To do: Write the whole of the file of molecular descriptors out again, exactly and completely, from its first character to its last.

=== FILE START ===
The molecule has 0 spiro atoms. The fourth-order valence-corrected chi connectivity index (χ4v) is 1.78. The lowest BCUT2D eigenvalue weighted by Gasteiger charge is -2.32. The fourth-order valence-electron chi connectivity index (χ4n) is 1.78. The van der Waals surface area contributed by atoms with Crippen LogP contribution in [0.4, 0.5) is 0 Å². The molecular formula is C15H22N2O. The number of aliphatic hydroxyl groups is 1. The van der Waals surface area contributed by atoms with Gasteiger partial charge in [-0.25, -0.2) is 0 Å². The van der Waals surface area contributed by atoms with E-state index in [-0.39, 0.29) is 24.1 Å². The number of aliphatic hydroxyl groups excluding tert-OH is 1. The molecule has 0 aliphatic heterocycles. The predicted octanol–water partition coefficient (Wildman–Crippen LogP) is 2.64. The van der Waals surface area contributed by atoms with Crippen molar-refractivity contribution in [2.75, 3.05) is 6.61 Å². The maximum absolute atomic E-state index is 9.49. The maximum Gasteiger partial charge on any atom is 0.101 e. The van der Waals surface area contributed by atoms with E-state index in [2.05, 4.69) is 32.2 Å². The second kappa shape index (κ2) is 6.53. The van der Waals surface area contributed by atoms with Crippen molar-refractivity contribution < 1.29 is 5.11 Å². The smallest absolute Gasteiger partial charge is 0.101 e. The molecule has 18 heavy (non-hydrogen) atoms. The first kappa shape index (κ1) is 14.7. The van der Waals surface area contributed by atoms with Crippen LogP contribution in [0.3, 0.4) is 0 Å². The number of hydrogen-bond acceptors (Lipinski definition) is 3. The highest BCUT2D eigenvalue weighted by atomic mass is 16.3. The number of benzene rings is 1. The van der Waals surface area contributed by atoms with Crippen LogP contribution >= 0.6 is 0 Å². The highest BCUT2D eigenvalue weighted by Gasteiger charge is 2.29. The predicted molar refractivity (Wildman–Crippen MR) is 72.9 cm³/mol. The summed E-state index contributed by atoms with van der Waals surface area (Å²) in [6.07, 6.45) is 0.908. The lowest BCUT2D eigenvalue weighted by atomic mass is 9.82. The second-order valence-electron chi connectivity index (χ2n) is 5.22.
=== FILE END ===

The molecule has 0 spiro atoms. The fourth-order valence-corrected chi connectivity index (χ4v) is 1.78. The lowest BCUT2D eigenvalue weighted by Gasteiger charge is -2.32. The fourth-order valence-electron chi connectivity index (χ4n) is 1.78. The van der Waals surface area contributed by atoms with Crippen LogP contribution in [0.4, 0.5) is 0 Å². The molecular formula is C15H22N2O. The number of aliphatic hydroxyl groups is 1. The van der Waals surface area contributed by atoms with Gasteiger partial charge in [-0.25, -0.2) is 0 Å². The van der Waals surface area contributed by atoms with E-state index in [-0.39, 0.29) is 24.1 Å². The number of aliphatic hydroxyl groups excluding tert-OH is 1. The molecule has 0 aliphatic heterocycles. The predicted octanol–water partition coefficient (Wildman–Crippen LogP) is 2.64. The van der Waals surface area contributed by atoms with Crippen molar-refractivity contribution in [2.75, 3.05) is 6.61 Å². The maximum absolute atomic E-state index is 9.49. The maximum Gasteiger partial charge on any atom is 0.101 e. The van der Waals surface area contributed by atoms with E-state index in [2.05, 4.69) is 32.2 Å². The second kappa shape index (κ2) is 6.53. The van der Waals surface area contributed by atoms with Crippen molar-refractivity contribution < 1.29 is 5.11 Å². The smallest absolute Gasteiger partial charge is 0.101 e. The molecule has 18 heavy (non-hydrogen) atoms. The first kappa shape index (κ1) is 14.7. The van der Waals surface area contributed by atoms with Crippen LogP contribution in [0.3, 0.4) is 0 Å². The number of hydrogen-bond acceptors (Lipinski definition) is 3. The highest BCUT2D eigenvalue weighted by atomic mass is 16.3. The number of benzene rings is 1. The van der Waals surface area contributed by atoms with Crippen LogP contribution >= 0.6 is 0 Å². The highest BCUT2D eigenvalue weighted by Gasteiger charge is 2.29. The predicted molar refractivity (Wildman–Crippen MR) is 72.9 cm³/mol. The summed E-state index contributed by atoms with van der Waals surface area (Å²) in [6.07, 6.45) is 0.908. The lowest BCUT2D eigenvalue weighted by atomic mass is 9.82. The second-order valence-electron chi connectivity index (χ2n) is 5.22.